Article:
Updated May 11, 2023
Introduction to ANY in MySQL
ANY is a MySQL operator that returns a true value if any of the Subquery conditions in MySQL is fulfilled when the SQL query is executed. However, ALL SQL operator works related to ANY operator, but it returns true if all the Subquery values are satisfied by the condition in MySQL. MySQL introduces special characters or words that help perform a specified operation or more. We can use the SQL operators and operands to generate a SQL statement code to contain a particular condition or execute specific operations. Hence, like other operators, developers also use the ANY operator in MySQL to govern a provisional expression in a SQL statement query and produce a result set with true values that fulfill the benchmarks.
Here is the elementary syntax of the ANY operator used in MySQL:
SELECT Column1 [Column2,..] FROM TableA WHERE Column2 Operator ANY (SELECT Column2 FROM TableB WHERE condition);
We can use the All SQL operator with the below query:
SELECT Column1 [Column2,..] FROM TableA WHERE Column2 Operator ALL (SELECT Column2 FROM TableB WHERE condition);
Remember that the SQL operator used here should be a typical comparison operator that is commonly used in MySQL, such as <, >, =, !=, <>, <=, >=.
How does ANY Operator work in MySQL?
Generally, in MySQL operation with ANY and comparison operator, we have the following syntax:
Operand ComparisonOperator ANY (Subquery);
- Since ANY operator should return true if the condition is true so, the ANY SQL keyword should track a comparison operator and if a comparison is valid for ANY of the values provided in the column by the result of the subquery.
- For illustration, let us consider the succeeding statement:
SELECT K1 FROM Q1 WHERE K1 > ANY (SELECT K1 FROM Q2);
- Suppose a field row exists in the Q1 table with value (11), then the ANY operator returns TRUE from the expression if there exist values in table Q2 at least one less than 11, for example (30, 12, 8). Here, the condition will be fulfilled because, in Q2, a value of 8 is available, a smaller amount than 11 in Q1 so the ANY keyword will result in a TRUE value.
- But supposing Q2 comprises (30,12,31), then no values of subquery will be less than the Q1 value, and thus the ANY operator will show FALSE as the conditional expression is not satisfied. Also, if Q2 holds NULL values like (NULL, NULL, NULL), then the expression will be unknown.
- The keyword IN in MySQL works as a code-named (alias) for = ANY when used with a Subquery in the query statement. Hence, we can say that the below two SQL statements are identical in MySQL;
SELECT K1 FROM Q1 WHERE K1 = ANY (SELECT K1 FROM Q2);
SELECT K1 FROM Q1 WHERE K1 IN (SELECT K1 FROM Q2);
- But we cannot say that IN SQL operator and = ANY operator keywords are synonyms when we use a list of expressions because IN takes the list of expressions and = ANY cannot.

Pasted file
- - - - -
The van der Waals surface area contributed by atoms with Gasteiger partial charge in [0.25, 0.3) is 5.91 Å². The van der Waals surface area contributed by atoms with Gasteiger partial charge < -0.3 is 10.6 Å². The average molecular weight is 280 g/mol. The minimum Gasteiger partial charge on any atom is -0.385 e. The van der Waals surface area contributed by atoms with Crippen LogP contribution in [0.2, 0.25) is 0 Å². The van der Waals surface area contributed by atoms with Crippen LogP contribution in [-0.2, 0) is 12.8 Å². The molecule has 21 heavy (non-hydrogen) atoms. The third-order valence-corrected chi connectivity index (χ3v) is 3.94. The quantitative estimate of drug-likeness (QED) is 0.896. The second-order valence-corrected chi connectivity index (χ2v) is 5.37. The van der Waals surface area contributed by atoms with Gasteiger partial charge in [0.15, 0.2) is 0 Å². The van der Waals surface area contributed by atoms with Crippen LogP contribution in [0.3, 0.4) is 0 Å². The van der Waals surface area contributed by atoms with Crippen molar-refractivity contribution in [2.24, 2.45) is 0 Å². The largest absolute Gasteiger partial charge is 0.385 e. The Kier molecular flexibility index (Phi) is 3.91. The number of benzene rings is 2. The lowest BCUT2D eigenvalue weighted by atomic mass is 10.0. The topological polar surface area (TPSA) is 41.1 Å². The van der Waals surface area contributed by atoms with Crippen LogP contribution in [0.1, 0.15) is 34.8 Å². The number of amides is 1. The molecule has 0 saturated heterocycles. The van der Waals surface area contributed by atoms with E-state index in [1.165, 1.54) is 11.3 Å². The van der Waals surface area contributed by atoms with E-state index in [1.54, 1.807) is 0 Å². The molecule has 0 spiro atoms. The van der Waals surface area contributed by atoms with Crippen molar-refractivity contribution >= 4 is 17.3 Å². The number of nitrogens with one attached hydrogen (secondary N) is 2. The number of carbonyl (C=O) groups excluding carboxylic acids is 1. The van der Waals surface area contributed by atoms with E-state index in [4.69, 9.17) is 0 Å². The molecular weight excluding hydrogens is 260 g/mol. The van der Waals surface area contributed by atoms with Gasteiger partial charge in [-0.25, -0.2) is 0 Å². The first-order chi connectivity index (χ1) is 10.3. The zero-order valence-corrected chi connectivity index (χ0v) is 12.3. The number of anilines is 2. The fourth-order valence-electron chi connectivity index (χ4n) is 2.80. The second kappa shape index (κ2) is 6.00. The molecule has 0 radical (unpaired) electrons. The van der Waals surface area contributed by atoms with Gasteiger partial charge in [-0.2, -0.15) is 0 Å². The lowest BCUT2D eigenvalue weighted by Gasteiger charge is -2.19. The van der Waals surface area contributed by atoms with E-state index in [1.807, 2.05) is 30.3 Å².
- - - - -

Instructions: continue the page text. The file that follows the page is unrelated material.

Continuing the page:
- Also, NOT IN cannot be an alias or designated name for <> ANY operator but can be used for <> ALL.
- MySQL gives the keyword SOME as an alias to the ANY keyword, making the two SQL code declarations equivalent.
SELECT K1 FROM Q1 WHERE K1 <> ANY (SELECT K1 FROM Q2);
SELECT K1 FROM Q1 WHERE K1 <> SOME (SELECT K1 FROM Q2);
- Given that the table contains only one column, we can use table query in a scalar IN, ANY, and SOME subquery condition. Understand if Q2 in the above table has only one column, then the above SQL statements can be re-written as follows:
SELECT K1 FROM Q1 WHERE K1 > ANY (Table Q2);
// (SELECT K1 FROM Q2) is substituted with Table Q2
SELECT K1 FROM Q1 WHERE K1 = ANY (Table Q2);
SELECT K1 FROM Q1 WHERE K1 IN (Table Q2);
SELECT K1 FROM Q1 WHERE K1 <> ANY (Table Q2);
SELECT K1 FROM Q1 WHERE K1 <> SOME (Table Q2);
- Remember <> operator defines the true meaning of SQL syntax, indicating that nearly some values are not equal to a condition but not all values.
Examples to Implement ANY in MySQL
Let us show some examples and take some tables named ‘Customers’ and ‘Orders’ to execute SQL queries using ANY keyword:
1. Customers Table
2. Orders Table
1. ANY with = operator
SELECT Name, City FROM Customers WHERE CustomerNum = ANY (SELECT CustomerNum FROM Orders WHERE STATUS = 'Success');
2. ANY with > operator
SELECT Name, City, CustomerNum FROM Customers WHERE CustomerNum = ANY (SELECT CustomerNum FROM Orders WHERE Budget>8000);
Advantages of using ANY operator in MySQL
- ANY is a logical operator in MySQL that returns the Boolean value due to the SQL query. Developers use it to select any or some tuples of the SELECT statement.
- The ANY operator allows comparing the value of a table to each value in the result list or rows provided by the subquery condition. After this, the ANY keyword finds any value that matches at least one value or row of the inner query. Then, it gives TRUE as a result.
- Thus, in MySQL, the ANY operator should be preceded by comparison operators. So, the ANY operator returns TRUE if any of the inner queries execute to satisfy the condition.
- The ANY keyword is useful to provide the result, a distinct column value from a table that matches or has any record in another table.
- You can perform many different types of comparison using ANY operator with SELECT and WHERE keywords and out a condition to match and provide the required result from a combination of two tables.
- It is helpful to get the result if any value in one table satisfies a specific condition that shows the value that matches.
The ANY operator in MySQL filters the result set from SQL syntax only if any values meet the condition; otherwise, it shows false. By comparing subquery results and operands in the SQL expression, developers also use the ANY keyword along with comparison operators in MySQL to achieve a specific result. I hope you like the article and learned some new points.
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